Tagged "Spark"

My Journey With Spark On Kubernetes... In Python (Part 3 of 3)

We need to operate Kubernetes as part of a Python client application. So, we need to interact with the Kubernetes REST API. Luckily we do not need to implement the API calls and manage HTTP requests/responses ourselves: we can rely on the Kubernetes Python client, among other officially-supported Kubernetes client libraries for other languages such as Go, Java, .NET, JavaScript and Haskell (there are also a lot of community-maintained client libraries for many languages).

My Journey With Spark On Kubernetes... In Python (Part 2 of 3)

In the previous article, we saw how to launch Spark applications with the Spark Operator. In this article, we’ll see how to do the same thing, but natively with spark-submit. Let’s first explain the differences between the two ways of deploying your driver on the worker nodes.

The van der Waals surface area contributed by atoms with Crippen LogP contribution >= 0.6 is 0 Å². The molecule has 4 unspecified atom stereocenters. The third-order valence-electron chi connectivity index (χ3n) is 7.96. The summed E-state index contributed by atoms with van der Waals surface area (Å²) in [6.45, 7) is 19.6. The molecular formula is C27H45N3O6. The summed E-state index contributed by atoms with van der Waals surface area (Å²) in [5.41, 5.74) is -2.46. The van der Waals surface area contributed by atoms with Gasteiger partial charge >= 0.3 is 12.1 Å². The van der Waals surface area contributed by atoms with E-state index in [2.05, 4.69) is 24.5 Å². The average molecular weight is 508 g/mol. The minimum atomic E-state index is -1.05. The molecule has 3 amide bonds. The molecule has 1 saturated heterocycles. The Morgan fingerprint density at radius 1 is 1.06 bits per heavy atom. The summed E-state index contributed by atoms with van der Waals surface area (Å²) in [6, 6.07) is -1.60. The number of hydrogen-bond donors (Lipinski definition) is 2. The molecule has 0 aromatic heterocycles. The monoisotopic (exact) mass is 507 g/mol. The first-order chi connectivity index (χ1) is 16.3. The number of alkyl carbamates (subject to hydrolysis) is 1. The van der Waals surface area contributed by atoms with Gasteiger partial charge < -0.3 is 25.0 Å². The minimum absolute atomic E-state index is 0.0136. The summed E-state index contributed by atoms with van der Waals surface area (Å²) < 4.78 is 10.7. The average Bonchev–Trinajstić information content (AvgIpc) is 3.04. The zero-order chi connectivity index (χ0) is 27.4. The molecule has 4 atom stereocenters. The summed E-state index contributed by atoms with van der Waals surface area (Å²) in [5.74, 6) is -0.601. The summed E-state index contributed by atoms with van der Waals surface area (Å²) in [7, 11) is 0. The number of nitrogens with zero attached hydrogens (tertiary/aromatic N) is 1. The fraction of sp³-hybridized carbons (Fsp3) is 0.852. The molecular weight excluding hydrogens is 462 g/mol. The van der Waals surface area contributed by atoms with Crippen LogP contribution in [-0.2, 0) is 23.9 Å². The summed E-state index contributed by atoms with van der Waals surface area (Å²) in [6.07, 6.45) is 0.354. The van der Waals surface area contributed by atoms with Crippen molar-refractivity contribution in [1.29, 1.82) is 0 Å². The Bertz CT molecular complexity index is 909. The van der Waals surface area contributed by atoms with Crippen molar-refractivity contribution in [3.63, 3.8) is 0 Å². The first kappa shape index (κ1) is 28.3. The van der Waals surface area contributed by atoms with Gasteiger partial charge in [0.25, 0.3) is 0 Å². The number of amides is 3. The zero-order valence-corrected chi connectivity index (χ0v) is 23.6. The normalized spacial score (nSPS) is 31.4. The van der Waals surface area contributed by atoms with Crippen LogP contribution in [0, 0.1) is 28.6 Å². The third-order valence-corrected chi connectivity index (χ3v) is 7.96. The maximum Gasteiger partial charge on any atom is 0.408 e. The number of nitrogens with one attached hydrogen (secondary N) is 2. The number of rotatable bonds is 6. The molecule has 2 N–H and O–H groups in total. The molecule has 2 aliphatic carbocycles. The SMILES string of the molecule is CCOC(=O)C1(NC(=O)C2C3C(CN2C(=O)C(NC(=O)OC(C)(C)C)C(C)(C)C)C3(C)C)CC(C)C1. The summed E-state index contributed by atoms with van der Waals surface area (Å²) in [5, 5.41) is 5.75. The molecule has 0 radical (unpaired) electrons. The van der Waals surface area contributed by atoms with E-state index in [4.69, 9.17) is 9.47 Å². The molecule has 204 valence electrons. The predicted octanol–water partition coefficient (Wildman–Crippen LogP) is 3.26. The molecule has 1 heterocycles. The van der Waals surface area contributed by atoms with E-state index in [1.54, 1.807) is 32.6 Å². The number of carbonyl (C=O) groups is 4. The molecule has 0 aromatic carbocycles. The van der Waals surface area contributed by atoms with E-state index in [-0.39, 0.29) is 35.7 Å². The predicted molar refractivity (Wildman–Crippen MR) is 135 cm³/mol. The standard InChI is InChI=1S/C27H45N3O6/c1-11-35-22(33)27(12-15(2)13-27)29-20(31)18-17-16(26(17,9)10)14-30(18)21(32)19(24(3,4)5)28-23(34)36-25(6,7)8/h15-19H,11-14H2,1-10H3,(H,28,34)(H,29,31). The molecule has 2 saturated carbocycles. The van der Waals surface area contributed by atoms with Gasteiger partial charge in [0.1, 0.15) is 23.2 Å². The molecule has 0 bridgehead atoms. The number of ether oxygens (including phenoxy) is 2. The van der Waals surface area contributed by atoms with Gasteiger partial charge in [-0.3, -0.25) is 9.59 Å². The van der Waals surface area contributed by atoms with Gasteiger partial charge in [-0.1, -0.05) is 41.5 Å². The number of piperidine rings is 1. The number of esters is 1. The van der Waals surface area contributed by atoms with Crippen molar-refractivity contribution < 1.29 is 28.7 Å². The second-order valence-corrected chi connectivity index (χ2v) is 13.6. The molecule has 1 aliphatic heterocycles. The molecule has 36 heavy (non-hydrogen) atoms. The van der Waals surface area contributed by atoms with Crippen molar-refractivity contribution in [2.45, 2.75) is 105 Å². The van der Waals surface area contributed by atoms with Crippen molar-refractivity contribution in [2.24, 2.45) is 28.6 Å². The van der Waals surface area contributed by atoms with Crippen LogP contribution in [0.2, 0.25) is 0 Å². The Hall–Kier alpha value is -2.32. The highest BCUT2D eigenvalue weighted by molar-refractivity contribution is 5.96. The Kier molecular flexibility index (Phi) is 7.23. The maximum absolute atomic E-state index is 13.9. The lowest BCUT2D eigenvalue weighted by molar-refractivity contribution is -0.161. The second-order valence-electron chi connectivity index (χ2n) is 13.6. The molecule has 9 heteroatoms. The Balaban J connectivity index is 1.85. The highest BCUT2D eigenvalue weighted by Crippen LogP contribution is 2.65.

My Journey With Spark On Kubernetes... In Python (Part 1 of 3)


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Until not long ago, the way to go to run Spark on a cluster was either with Spark’s own standalone cluster manager, Mesos or YARN. In the meantime, the Kingdom of Kubernetes has risen and spread widely.

And when it comes to run Spark on Kubernetes, you now have two choices:

  • Use “native” Spark’s Kubernetes capabilities: Spark can run on clusters managed by Kubernetes since Spark 2.3. Kubernetes support was still flagged as experimental until very recently, but as per SPARK-33005 Kubernetes GA Preparation, Spark on Kubernetes is now fully supported and production ready! 🎊

  • Use the Spark Operator, proposed and maintained by Google, which is still in beta version (and always will be).

This series of 3 articles tells the story of my experiments with both methods, and how I launch Spark applications from Python code.

“Cabin crew, arm doors and cross check”. Let’s go! ✈